School children may not need medication to treat their ADHD / Macdiarmid/Getty Images

Simple changes in the classroom could help children with the condition

Children with Attention Deficit Hyperactivity Disorder (ADHD) may not need medication to be supported in school, experts have suggested.

Researchers who conducted the study described children with ADHD as being typically restless, acting without thinking and struggling to concentrate - symptoms which can cause problems for them and for others in school.

By giving children with ADHD regular feedback and training them on how to study and organise themselves, parents and teachers can help to improve their attainment levels, reduce hyperactive behaviour and increase attention, without the need for medication according to a review led by University Exeter Medical School.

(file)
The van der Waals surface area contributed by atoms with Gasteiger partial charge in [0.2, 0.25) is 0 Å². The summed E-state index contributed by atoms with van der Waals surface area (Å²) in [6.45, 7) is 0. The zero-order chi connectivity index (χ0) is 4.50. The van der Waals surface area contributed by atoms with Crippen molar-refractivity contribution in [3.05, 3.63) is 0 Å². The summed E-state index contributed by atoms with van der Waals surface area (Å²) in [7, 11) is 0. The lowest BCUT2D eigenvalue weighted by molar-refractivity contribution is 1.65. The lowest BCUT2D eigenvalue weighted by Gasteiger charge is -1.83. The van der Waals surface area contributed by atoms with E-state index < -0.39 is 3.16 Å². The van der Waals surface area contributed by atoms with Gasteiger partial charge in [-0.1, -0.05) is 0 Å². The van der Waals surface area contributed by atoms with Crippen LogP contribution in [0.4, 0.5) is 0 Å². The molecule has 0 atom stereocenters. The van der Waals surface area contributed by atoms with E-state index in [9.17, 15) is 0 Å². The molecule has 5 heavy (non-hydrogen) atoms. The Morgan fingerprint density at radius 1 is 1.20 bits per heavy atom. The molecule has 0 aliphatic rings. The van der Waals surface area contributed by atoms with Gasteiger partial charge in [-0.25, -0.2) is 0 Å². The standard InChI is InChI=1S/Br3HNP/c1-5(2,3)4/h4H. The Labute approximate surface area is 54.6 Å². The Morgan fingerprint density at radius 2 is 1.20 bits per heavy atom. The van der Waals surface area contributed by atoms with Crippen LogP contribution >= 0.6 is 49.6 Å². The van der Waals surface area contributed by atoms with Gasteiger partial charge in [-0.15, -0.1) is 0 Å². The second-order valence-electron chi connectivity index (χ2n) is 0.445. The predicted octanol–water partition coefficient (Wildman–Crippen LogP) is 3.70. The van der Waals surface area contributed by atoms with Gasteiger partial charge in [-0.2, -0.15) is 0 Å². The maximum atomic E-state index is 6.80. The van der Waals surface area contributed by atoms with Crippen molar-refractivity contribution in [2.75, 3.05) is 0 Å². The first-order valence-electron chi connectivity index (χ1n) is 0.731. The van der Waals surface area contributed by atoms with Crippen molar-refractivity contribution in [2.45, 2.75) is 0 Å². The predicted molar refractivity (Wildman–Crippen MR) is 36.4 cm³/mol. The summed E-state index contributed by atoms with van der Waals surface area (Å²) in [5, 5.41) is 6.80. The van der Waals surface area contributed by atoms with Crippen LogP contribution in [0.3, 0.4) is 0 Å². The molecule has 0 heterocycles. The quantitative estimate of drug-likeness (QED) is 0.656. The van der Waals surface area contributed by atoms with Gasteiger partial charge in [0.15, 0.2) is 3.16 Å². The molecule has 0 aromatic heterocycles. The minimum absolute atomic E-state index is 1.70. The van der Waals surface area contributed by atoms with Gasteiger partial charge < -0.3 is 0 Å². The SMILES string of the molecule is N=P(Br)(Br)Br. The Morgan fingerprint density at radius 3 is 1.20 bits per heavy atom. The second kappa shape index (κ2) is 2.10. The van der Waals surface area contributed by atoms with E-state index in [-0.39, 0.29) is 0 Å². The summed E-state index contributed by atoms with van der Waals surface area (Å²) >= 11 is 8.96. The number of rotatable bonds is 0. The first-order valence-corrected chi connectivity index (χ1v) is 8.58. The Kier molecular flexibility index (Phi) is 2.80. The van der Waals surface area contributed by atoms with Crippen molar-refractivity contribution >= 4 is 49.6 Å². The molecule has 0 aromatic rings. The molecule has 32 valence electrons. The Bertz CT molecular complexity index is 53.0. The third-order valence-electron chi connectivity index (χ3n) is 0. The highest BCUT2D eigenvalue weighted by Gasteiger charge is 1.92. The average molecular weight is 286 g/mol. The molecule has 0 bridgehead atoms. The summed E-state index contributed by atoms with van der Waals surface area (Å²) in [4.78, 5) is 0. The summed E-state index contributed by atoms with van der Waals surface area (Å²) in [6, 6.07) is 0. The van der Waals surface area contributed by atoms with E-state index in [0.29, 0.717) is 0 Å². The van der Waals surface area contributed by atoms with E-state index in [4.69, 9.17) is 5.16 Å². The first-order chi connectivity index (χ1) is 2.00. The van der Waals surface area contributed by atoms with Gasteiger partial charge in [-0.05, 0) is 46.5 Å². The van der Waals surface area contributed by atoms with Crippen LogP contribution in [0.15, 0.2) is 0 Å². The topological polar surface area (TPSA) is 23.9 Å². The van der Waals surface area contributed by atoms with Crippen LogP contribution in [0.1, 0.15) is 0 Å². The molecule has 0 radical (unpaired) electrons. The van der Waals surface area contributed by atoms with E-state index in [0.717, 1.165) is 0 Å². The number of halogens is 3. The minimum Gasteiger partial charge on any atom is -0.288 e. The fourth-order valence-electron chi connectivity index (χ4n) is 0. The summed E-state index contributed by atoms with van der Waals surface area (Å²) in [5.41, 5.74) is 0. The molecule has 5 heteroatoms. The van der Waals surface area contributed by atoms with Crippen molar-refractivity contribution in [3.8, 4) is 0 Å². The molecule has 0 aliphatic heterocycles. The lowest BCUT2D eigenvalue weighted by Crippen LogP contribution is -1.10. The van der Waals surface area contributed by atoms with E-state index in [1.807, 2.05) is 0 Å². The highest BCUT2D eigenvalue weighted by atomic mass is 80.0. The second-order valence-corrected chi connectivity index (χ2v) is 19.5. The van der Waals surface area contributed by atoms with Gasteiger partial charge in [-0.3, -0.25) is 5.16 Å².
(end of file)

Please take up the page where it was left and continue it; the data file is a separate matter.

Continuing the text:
To make their findings published in the ‘Health Technology Assessment’ journal, researchers analysed relevant research published between 1980 and 2013.

As the studies were conducted by different bodies and were therefore not standardised, researchers are now calling for researchers to pinpoint what works best for children in a more controlled way.

Professor Tamsin Ford of the University of Exeter Medical School, who led the study involving Kings College London and the Hong Kong Institute for Education, said: "There is strong evidence for the effectiveness of drugs for children with ADHD, but not all children can tolerate them or want to take them.

"We now need more rigorous evaluation, with a focus on what works, for whom and in which contexts."

 

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